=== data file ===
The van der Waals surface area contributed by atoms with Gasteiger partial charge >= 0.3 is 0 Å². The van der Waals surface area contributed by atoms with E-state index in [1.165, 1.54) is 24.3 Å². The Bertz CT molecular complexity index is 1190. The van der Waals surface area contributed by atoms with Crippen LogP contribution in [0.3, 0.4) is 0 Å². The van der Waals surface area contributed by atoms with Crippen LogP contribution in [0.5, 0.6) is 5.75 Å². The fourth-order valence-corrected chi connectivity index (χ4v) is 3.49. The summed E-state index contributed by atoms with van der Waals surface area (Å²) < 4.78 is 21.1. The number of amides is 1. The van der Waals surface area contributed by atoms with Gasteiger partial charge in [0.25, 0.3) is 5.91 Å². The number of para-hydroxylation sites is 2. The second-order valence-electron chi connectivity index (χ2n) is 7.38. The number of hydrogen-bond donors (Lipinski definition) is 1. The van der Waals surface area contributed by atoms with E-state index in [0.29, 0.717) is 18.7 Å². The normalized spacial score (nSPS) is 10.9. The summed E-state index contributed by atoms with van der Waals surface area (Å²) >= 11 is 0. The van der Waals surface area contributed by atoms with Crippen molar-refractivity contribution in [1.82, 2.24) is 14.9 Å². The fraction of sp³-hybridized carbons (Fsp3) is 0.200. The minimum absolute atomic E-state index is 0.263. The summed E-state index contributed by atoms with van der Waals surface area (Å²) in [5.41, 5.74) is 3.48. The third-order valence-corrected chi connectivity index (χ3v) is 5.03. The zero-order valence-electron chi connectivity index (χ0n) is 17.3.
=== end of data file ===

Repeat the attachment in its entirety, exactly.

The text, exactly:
The van der Waals surface area contributed by atoms with Gasteiger partial charge >= 0.3 is 0 Å². The van der Waals surface area contributed by atoms with E-state index in [1.165, 1.54) is 24.3 Å². The Bertz CT molecular complexity index is 1190. The van der Waals surface area contributed by atoms with Crippen LogP contribution in [0.3, 0.4) is 0 Å². The van der Waals surface area contributed by atoms with Crippen LogP contribution in [0.5, 0.6) is 5.75 Å². The fourth-order valence-corrected chi connectivity index (χ4v) is 3.49. The summed E-state index contributed by atoms with van der Waals surface area (Å²) < 4.78 is 21.1. The number of amides is 1. The van der Waals surface area contributed by atoms with Gasteiger partial charge in [0.25, 0.3) is 5.91 Å². The number of para-hydroxylation sites is 2. The second-order valence-electron chi connectivity index (χ2n) is 7.38. The number of hydrogen-bond donors (Lipinski definition) is 1. The van der Waals surface area contributed by atoms with E-state index in [0.29, 0.717) is 18.7 Å². The normalized spacial score (nSPS) is 10.9. The summed E-state index contributed by atoms with van der Waals surface area (Å²) >= 11 is 0. The van der Waals surface area contributed by atoms with Crippen molar-refractivity contribution in [1.82, 2.24) is 14.9 Å². The fraction of sp³-hybridized carbons (Fsp3) is 0.200. The minimum absolute atomic E-state index is 0.263. The summed E-state index contributed by atoms with van der Waals surface area (Å²) in [5.41, 5.74) is 3.48. The third-order valence-corrected chi connectivity index (χ3v) is 5.03. The zero-order valence-electron chi connectivity index (χ0n) is 17.3.